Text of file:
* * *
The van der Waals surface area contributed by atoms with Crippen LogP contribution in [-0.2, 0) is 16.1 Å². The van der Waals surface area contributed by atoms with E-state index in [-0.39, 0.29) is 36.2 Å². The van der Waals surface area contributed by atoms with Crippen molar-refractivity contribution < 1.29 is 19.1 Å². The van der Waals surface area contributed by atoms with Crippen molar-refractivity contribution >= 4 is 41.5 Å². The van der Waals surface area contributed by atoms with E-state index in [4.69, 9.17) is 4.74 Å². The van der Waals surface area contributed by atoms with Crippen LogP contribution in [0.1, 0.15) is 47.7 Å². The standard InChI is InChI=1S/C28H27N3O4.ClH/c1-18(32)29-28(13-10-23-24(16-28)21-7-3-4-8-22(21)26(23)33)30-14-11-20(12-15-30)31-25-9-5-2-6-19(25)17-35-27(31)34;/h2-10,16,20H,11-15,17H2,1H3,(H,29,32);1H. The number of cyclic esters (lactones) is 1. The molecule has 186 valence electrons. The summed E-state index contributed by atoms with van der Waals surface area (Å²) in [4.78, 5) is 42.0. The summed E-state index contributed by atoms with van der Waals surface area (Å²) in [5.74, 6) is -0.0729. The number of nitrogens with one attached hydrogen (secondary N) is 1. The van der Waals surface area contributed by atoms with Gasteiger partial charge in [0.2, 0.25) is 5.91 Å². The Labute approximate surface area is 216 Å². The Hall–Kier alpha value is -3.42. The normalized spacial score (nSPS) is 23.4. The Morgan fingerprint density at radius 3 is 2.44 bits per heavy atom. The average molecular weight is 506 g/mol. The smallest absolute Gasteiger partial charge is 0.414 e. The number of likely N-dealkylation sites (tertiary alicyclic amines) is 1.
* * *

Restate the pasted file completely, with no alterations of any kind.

The van der Waals surface area contributed by atoms with Crippen LogP contribution in [-0.2, 0) is 16.1 Å². The van der Waals surface area contributed by atoms with E-state index in [-0.39, 0.29) is 36.2 Å². The van der Waals surface area contributed by atoms with Crippen molar-refractivity contribution < 1.29 is 19.1 Å². The van der Waals surface area contributed by atoms with Crippen molar-refractivity contribution >= 4 is 41.5 Å². The van der Waals surface area contributed by atoms with E-state index in [4.69, 9.17) is 4.74 Å². The van der Waals surface area contributed by atoms with Crippen LogP contribution in [0.1, 0.15) is 47.7 Å². The standard InChI is InChI=1S/C28H27N3O4.ClH/c1-18(32)29-28(13-10-23-24(16-28)21-7-3-4-8-22(21)26(23)33)30-14-11-20(12-15-30)31-25-9-5-2-6-19(25)17-35-27(31)34;/h2-10,16,20H,11-15,17H2,1H3,(H,29,32);1H. The number of cyclic esters (lactones) is 1. The molecule has 186 valence electrons. The summed E-state index contributed by atoms with van der Waals surface area (Å²) in [4.78, 5) is 42.0. The summed E-state index contributed by atoms with van der Waals surface area (Å²) in [5.74, 6) is -0.0729. The number of nitrogens with one attached hydrogen (secondary N) is 1. The van der Waals surface area contributed by atoms with Gasteiger partial charge in [0.2, 0.25) is 5.91 Å². The Labute approximate surface area is 216 Å². The Hall–Kier alpha value is -3.42. The normalized spacial score (nSPS) is 23.4. The Morgan fingerprint density at radius 3 is 2.44 bits per heavy atom. The average molecular weight is 506 g/mol. The smallest absolute Gasteiger partial charge is 0.414 e. The number of likely N-dealkylation sites (tertiary alicyclic amines) is 1.